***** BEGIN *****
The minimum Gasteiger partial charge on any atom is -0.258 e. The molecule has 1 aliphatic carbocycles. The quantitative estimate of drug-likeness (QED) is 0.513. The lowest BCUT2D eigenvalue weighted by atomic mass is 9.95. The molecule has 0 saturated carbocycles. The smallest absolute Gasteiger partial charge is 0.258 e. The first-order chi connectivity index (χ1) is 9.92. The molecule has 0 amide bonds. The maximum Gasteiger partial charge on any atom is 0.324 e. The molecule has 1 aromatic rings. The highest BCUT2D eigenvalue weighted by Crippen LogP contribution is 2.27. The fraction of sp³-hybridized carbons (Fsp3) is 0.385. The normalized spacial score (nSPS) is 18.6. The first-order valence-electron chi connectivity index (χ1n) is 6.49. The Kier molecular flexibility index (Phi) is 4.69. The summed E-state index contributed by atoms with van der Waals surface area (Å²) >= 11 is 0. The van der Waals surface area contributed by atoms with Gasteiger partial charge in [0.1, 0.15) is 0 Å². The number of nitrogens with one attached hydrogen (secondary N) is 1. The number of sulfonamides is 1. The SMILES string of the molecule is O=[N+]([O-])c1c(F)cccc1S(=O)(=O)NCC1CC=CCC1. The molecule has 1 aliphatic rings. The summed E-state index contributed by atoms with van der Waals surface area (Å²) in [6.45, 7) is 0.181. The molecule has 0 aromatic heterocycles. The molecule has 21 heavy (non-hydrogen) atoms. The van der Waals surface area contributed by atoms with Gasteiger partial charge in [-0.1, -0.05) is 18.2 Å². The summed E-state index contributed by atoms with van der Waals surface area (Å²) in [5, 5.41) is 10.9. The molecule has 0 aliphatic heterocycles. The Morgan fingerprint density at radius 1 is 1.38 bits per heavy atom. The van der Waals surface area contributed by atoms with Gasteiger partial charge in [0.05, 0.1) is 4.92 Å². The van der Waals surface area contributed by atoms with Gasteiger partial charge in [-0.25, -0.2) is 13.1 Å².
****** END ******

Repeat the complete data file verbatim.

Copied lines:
The minimum Gasteiger partial charge on any atom is -0.258 e. The molecule has 1 aliphatic carbocycles. The quantitative estimate of drug-likeness (QED) is 0.513. The lowest BCUT2D eigenvalue weighted by atomic mass is 9.95. The molecule has 0 saturated carbocycles. The smallest absolute Gasteiger partial charge is 0.258 e. The first-order chi connectivity index (χ1) is 9.92. The molecule has 0 amide bonds. The maximum Gasteiger partial charge on any atom is 0.324 e. The molecule has 1 aromatic rings. The highest BCUT2D eigenvalue weighted by Crippen LogP contribution is 2.27. The fraction of sp³-hybridized carbons (Fsp3) is 0.385. The normalized spacial score (nSPS) is 18.6. The first-order valence-electron chi connectivity index (χ1n) is 6.49. The Kier molecular flexibility index (Phi) is 4.69. The summed E-state index contributed by atoms with van der Waals surface area (Å²) >= 11 is 0. The van der Waals surface area contributed by atoms with Gasteiger partial charge in [0.1, 0.15) is 0 Å². The number of nitrogens with one attached hydrogen (secondary N) is 1. The number of sulfonamides is 1. The SMILES string of the molecule is O=[N+]([O-])c1c(F)cccc1S(=O)(=O)NCC1CC=CCC1. The molecule has 1 aliphatic rings. The summed E-state index contributed by atoms with van der Waals surface area (Å²) in [6.45, 7) is 0.181. The molecule has 0 aromatic heterocycles. The molecule has 21 heavy (non-hydrogen) atoms. The van der Waals surface area contributed by atoms with Gasteiger partial charge in [-0.1, -0.05) is 18.2 Å². The summed E-state index contributed by atoms with van der Waals surface area (Å²) in [5, 5.41) is 10.9. The molecule has 0 aliphatic heterocycles. The Morgan fingerprint density at radius 1 is 1.38 bits per heavy atom. The van der Waals surface area contributed by atoms with Gasteiger partial charge in [0.05, 0.1) is 4.92 Å². The van der Waals surface area contributed by atoms with Gasteiger partial charge in [-0.25, -0.2) is 13.1 Å².